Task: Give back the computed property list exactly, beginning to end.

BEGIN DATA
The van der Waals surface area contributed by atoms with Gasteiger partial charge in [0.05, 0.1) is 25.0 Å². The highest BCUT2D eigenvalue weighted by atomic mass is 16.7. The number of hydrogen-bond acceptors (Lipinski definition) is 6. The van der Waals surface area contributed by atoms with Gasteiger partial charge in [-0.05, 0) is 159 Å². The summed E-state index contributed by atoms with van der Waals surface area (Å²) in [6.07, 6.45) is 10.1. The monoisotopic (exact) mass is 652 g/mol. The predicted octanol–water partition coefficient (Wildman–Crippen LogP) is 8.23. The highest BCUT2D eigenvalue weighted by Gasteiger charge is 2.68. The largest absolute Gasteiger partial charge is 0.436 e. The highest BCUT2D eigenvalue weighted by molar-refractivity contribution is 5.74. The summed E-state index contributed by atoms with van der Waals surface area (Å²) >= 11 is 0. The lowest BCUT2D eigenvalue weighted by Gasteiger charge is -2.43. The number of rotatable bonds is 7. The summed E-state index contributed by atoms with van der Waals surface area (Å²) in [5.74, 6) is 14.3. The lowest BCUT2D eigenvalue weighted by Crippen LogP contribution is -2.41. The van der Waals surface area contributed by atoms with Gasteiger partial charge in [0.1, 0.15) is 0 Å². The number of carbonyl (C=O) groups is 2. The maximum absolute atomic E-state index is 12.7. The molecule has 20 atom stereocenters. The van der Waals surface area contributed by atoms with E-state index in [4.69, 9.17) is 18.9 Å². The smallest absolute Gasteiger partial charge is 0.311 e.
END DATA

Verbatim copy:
The van der Waals surface area contributed by atoms with Gasteiger partial charge in [0.05, 0.1) is 25.0 Å². The highest BCUT2D eigenvalue weighted by atomic mass is 16.7. The number of hydrogen-bond acceptors (Lipinski definition) is 6. The van der Waals surface area contributed by atoms with Gasteiger partial charge in [-0.05, 0) is 159 Å². The summed E-state index contributed by atoms with van der Waals surface area (Å²) in [6.07, 6.45) is 10.1. The monoisotopic (exact) mass is 652 g/mol. The predicted octanol–water partition coefficient (Wildman–Crippen LogP) is 8.23. The highest BCUT2D eigenvalue weighted by Gasteiger charge is 2.68. The largest absolute Gasteiger partial charge is 0.436 e. The highest BCUT2D eigenvalue weighted by molar-refractivity contribution is 5.74. The summed E-state index contributed by atoms with van der Waals surface area (Å²) >= 11 is 0. The lowest BCUT2D eigenvalue weighted by Gasteiger charge is -2.43. The number of rotatable bonds is 7. The summed E-state index contributed by atoms with van der Waals surface area (Å²) in [5.74, 6) is 14.3. The lowest BCUT2D eigenvalue weighted by Crippen LogP contribution is -2.41. The van der Waals surface area contributed by atoms with Gasteiger partial charge in [0.1, 0.15) is 0 Å². The number of carbonyl (C=O) groups is 2. The maximum absolute atomic E-state index is 12.7. The molecule has 20 atom stereocenters. The van der Waals surface area contributed by atoms with E-state index in [4.69, 9.17) is 18.9 Å². The smallest absolute Gasteiger partial charge is 0.311 e.